ASUS MATRIX GTX285 Reviewccokeman - September 3, 2009
Category: Video Cards
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When a performance video card series comes out, the performance is great for the masses and is something that will not be upgraded before the computer is obsolete. On the other hand, the reference releases only serve as an appetizer for the main course of custom cooled and built cards that always follow the reference card's launch. Sometimes these cards show up right away and other times they come out a short while after the technology and yields are good enough to get cores that will run at higher levels. I have seen TOP models from ASUS include higher clock speeds and better cooling as well as just higher clock speeds. Going back to the ENGTX260 MATRIX, you had a card delivered with stock clocks and enhanced cooling that overclocked like mad. The MATRIX GTX285 is the next card to get the MATRIX moniker and is part of ASUS ROG (Republic of Gamers) series of products designed specifically for the needs of the gaming community. The MATRIX comes with a clock speed bump of 663MHz, a 15MHz bump over the reference clocks while maintaining the default 1242MHz on the memory and 1476MHz on the shaders. The card has rugged post apocalyptic looks that would mesh well with any of the myriad of industrial cases out on the market. Based on the performance of its little brother, I have a heightened set of expectations for this go around. Let's see if the MATRIX GTX285 delivers.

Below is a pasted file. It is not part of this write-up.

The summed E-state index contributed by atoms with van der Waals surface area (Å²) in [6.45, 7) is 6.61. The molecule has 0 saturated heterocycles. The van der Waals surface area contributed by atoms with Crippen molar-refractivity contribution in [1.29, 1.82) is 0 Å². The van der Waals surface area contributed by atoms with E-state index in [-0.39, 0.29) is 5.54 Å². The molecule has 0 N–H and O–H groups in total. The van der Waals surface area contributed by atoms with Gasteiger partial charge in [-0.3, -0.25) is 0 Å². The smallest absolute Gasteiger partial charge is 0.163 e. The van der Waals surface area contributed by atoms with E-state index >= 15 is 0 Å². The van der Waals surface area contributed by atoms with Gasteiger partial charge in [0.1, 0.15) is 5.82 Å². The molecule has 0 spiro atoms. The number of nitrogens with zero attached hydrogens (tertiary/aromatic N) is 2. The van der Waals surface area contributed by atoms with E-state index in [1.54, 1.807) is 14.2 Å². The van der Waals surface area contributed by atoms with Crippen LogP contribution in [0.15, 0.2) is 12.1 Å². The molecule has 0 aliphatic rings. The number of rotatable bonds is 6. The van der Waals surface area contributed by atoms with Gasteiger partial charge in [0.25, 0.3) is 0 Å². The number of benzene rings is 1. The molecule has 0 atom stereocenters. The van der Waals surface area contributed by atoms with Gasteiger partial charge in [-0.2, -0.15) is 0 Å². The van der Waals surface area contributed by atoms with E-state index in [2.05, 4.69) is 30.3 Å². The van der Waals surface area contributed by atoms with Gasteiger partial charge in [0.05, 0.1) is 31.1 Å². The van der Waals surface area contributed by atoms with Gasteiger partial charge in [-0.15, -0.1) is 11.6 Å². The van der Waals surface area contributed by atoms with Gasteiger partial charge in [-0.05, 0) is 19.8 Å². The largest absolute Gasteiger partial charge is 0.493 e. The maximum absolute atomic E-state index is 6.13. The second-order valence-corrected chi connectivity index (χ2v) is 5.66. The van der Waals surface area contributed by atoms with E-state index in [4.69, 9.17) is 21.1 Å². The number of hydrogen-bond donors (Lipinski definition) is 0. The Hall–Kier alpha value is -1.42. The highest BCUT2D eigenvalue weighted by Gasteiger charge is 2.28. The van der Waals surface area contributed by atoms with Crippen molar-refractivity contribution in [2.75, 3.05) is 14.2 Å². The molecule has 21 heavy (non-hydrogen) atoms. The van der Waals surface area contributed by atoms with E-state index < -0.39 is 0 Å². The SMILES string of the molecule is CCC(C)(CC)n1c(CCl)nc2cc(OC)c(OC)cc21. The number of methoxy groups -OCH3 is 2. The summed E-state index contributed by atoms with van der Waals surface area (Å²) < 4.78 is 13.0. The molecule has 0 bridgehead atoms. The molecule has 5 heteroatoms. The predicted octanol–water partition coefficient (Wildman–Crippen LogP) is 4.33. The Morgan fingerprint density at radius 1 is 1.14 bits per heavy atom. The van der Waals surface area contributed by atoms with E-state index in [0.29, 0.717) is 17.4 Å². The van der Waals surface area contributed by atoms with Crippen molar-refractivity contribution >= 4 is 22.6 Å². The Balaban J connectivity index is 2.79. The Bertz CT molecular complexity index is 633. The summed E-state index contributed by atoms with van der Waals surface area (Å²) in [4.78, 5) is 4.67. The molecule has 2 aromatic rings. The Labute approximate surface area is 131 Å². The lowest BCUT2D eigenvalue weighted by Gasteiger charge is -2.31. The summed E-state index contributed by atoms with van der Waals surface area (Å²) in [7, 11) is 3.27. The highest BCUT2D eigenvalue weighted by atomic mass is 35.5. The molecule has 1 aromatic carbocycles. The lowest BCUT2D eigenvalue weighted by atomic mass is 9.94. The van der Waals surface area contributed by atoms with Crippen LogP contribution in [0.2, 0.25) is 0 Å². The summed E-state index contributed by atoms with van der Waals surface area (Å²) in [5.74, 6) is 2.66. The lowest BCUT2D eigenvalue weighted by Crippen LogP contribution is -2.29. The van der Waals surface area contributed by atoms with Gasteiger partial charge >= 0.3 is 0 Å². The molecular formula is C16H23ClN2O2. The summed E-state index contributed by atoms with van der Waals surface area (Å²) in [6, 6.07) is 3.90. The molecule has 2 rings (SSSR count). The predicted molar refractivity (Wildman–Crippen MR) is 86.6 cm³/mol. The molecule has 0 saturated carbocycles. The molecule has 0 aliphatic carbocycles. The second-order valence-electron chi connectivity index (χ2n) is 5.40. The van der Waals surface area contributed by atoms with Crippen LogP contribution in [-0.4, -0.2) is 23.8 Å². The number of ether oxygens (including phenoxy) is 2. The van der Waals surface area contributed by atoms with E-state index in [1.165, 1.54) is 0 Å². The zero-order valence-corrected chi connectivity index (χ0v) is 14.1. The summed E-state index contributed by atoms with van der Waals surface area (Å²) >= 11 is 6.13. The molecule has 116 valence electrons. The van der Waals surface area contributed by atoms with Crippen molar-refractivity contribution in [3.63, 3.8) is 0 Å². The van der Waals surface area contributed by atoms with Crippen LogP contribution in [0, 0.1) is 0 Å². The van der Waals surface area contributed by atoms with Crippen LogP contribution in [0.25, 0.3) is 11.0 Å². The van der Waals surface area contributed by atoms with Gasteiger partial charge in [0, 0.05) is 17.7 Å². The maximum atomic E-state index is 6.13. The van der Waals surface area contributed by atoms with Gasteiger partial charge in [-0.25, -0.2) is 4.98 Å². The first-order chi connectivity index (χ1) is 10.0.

The packaging of the MATRIX GTX285 features a futuristic figure staring off into the stars. The phrase "I rule my game" is a bold statement, making reference to the capabilities of the card. The ROG (Republic of Gamers) logo is displayed prominently on the top left corner. The rear panel lists many of the features, innovations (such as Gamer OSD and iTracker) and the suggested system requirements for using this video card. The front panel flips up to go into greater depth on the features of the MATRIX such as the ASUS Super Hybrid Engine, the Extreme cooler and real time load monitoring through the branded LED. Kind of a bit o' bling for those who have a side panel window on their case. You can get an unobstructed view of the MATRIX through the window in the packaging.
The inner packaging slides out to reveal a black box that actually contains the card and bundle. The MATRIX is stored in a form fitting foam enclosure with a clear top to allow viewing through the outer packaging. To the right is another box that contains the connectivity part of the bundle while the documentation, driver disc, ROG sticker and disk wallet fit in the box under the card.
The bundle included with the MATRIX GTX285 includes the basics such as the user manual, software disc and a disc containing the manual. For connectivity you get a dual 4-pin Molex to 6-pin PCI-E power adapter, HDTV to component dongle, DVI to D-Sub adapter, DVI to HDMI adapter and an S/PDIF digital sound connection. To make sure you don't hose up the discs, ASUS has included a disc wallet to keep the discs safe and sound from casual abuse.
If the packaging is any indication of things to come, getting a look at the MATRIX could prove interesting.